If you’re a baseball fan, then you’re familiar with a great concept known as “Rain Delay Theater”. Unfortunately, Wikipedia and even trusty baseball resources have left me all wet looking for a definition. I’m left to create one. When baseball games are delayed by rain, groundskeepers roll out the tarp, the fans run for cover or bust out the umbrellas, and the players all tuck safely inside the comfort of their clubhouse or dugout. Local TV stations broadcasting the game, however, are left scrambling for material. After all, they were planning on airing a baseball game. And until it stops raining and the tarp comes off the field, there’s no baseball. There’s our definition: Rain Delay Theater is the programming that local television stations air during rain delays at baseball games.
Things have changed a bit through the years. For instance, I watch my beloved St. Louis Cardinals on Fox Sports Midwest. Whenever there’s a rain delay, they have pre-produced re-caps of the previous season (or seasons) or highlights from great games in the past. Occasionally, they’ll show pre-recorded interviews with baseball personalities. But it hasn’t always been that way. I grew up watching the Milwaukee Brewers. Whenever WMSN (Fox 47) was forced into Rain Delay Theater, they opted to show the syndicated shows in their normal broadcast cycle. When I was 10 through 14 years old, there were a LOT of rain delays because I watched a lot of baseball. I wound up getting exposed to a lot of classic TV shows before Nick at Nite was even a synapse in some producer’s head. Here are eight that I watched while waiting for Paul Molitor, Robin Yount, and Gumby Gantner to come back out to ply their craft on the diamond:
The Andy Griffith Show
Sheriff Taylor’s homespun wisdom would make rain delays fly right by, even if I did want to beat the crap out of little Opie for demeaning children everywhere. Seeing Barney Fife (a.k.a. Don Knotts) made me confront my own mortality, because I had otherwise only known him as the guy from Three’s Company and all of those Tim Conway buddy movies from the 70’s. Seeing Knotts in Mayberry made me realize that there was a life and a natural aging process. “Dammit”, I thought at age 10, “I’m going to get old some day.”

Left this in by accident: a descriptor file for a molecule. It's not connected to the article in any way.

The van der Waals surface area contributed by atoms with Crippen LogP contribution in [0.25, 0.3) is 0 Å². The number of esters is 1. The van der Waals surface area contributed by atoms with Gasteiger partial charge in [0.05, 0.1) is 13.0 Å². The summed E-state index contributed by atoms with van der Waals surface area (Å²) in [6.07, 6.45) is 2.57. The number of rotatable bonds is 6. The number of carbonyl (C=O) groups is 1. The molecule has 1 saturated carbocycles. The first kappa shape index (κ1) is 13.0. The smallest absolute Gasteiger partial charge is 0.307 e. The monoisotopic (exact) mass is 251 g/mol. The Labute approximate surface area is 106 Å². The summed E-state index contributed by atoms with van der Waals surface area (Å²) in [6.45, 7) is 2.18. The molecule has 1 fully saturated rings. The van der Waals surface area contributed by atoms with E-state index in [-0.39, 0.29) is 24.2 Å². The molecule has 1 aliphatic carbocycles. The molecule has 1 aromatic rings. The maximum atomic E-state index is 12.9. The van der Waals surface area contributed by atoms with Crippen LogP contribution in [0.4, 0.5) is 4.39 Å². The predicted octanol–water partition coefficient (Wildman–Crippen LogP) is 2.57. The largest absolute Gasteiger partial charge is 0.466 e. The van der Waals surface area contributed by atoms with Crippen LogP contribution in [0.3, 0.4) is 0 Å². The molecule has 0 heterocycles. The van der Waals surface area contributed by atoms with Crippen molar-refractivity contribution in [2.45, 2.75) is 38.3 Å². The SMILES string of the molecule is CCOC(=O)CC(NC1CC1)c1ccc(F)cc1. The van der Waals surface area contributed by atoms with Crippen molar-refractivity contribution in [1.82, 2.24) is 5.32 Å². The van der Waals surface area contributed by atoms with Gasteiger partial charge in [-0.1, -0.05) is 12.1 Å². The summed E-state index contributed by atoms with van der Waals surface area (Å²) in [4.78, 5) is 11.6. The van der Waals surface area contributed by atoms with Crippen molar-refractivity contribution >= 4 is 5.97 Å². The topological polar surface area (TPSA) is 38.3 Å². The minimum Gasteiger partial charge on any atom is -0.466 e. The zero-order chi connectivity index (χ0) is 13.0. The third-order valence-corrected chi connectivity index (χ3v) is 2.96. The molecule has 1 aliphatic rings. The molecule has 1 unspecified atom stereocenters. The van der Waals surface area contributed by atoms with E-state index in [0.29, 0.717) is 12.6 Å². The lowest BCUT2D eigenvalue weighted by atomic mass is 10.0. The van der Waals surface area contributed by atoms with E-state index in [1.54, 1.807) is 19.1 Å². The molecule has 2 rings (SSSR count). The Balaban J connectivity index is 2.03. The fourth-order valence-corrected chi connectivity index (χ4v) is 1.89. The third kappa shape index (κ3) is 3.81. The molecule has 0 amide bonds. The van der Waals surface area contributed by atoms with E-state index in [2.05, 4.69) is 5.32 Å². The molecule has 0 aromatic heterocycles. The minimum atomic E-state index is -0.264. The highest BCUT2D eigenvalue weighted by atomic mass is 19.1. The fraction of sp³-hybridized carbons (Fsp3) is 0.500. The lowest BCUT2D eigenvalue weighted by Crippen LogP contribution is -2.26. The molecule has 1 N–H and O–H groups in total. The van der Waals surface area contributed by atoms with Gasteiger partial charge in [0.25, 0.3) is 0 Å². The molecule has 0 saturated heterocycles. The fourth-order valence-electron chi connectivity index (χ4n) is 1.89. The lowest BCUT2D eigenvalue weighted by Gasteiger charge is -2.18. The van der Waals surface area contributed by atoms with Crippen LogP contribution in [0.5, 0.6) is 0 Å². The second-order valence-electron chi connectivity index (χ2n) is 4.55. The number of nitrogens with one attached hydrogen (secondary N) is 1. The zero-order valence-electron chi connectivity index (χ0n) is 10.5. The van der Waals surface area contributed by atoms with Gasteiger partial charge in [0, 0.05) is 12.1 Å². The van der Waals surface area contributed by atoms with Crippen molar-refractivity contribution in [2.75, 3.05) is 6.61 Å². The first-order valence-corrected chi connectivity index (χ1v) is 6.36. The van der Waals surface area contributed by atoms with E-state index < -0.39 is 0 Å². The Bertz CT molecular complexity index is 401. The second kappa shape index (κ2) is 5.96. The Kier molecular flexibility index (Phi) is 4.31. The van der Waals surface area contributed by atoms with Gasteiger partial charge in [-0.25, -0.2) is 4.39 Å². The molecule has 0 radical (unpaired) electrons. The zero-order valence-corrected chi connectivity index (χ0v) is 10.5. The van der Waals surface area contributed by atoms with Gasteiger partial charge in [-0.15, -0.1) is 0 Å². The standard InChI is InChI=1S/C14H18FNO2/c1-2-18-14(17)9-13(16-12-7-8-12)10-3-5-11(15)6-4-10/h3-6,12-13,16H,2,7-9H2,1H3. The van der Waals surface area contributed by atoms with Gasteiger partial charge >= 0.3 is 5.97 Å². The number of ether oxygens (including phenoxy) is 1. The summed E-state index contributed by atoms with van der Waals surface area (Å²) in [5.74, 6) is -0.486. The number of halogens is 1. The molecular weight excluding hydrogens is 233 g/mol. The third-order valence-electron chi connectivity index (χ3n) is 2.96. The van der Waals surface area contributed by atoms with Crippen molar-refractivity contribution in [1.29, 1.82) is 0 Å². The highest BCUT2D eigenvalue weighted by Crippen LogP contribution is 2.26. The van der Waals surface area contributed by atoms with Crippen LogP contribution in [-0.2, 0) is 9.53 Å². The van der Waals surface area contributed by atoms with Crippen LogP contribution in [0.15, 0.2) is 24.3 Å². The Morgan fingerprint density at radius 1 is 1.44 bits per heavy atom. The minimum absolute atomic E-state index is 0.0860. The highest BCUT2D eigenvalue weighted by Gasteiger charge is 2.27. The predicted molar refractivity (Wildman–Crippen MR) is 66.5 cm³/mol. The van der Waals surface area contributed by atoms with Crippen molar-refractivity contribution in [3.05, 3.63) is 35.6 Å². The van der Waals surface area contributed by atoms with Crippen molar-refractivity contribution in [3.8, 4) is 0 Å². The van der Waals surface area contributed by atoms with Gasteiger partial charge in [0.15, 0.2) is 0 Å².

I Dream of Jeannie
The first time I ever saw it, my reaction to the show’s intro was “What the hell is this?”, with a cartoon blonde genie bopping around to goofy 60’s music on a beach somewhere close to Cape Canaveral. When you get right down to it, it was the perfect 60’s show because it blended space travel, a hokey plot, and a blonde beauty with the type of looks that would later be spoofed with Austin Powers’ fembots.
Leave it to Beaver
As hokey as 60’s TV could be, the 50’s take the cake. Gee, Wally, rain delays sure are swell. Yeesh, there was even a character named Lumpy. Whenever it’d come on, it gave me an excuse to turn, look at my parents, and ask “Is this really what you watched when you were my age?” with the most nonplussed look imaginable on my face.
The Beverly Hillbillies
This show had extra humor for me because- I have to confess- my parents grew up, basically, where the Clampetts lived before they moved to Beverly Hills. Family trips would entail a jaunt down to Ozark country where I’d go into stores and be confronted by real life Grannies and Jeds and Jethros.
The Munsters had to be the most appealing show ever to little kids. There were two vampires, Frankenstein’s monster, and a little werewolf boy. It was a sitcom that was more or less about the classic Universal Studios monsters. As Apu from The Simpsons would later point out, it was really ridiculous that a vampire and a Frankenstein would give birth to a werewolf. When I was 10, I didn’t care.
I’d bet a lot of money that watching this show is part of the reason I prefer blondes. I’ve never met a magical one with a wiggly nose, though.
The Odd Couple
It’s a concept even a kid could understand. Two horribly mismatched guys are roommates. Hilarity ensues. As much as I loved Fred Sanford, Oscar Madison was the guy I could really relate to. He was a slob who loved writing and baseball. Ahem…
Sanford and Son
I specifically remember watching a Brewer game with a friend during a rain delay. As soon as the iconic intro came on, I looked at my friend and said “Awesome! Sanford and Son is coming on, you big dummy!”. I”m not sure if it’s really great or really odd that I thought so highly of Fred Sanford/Redd Foxx when I was younger.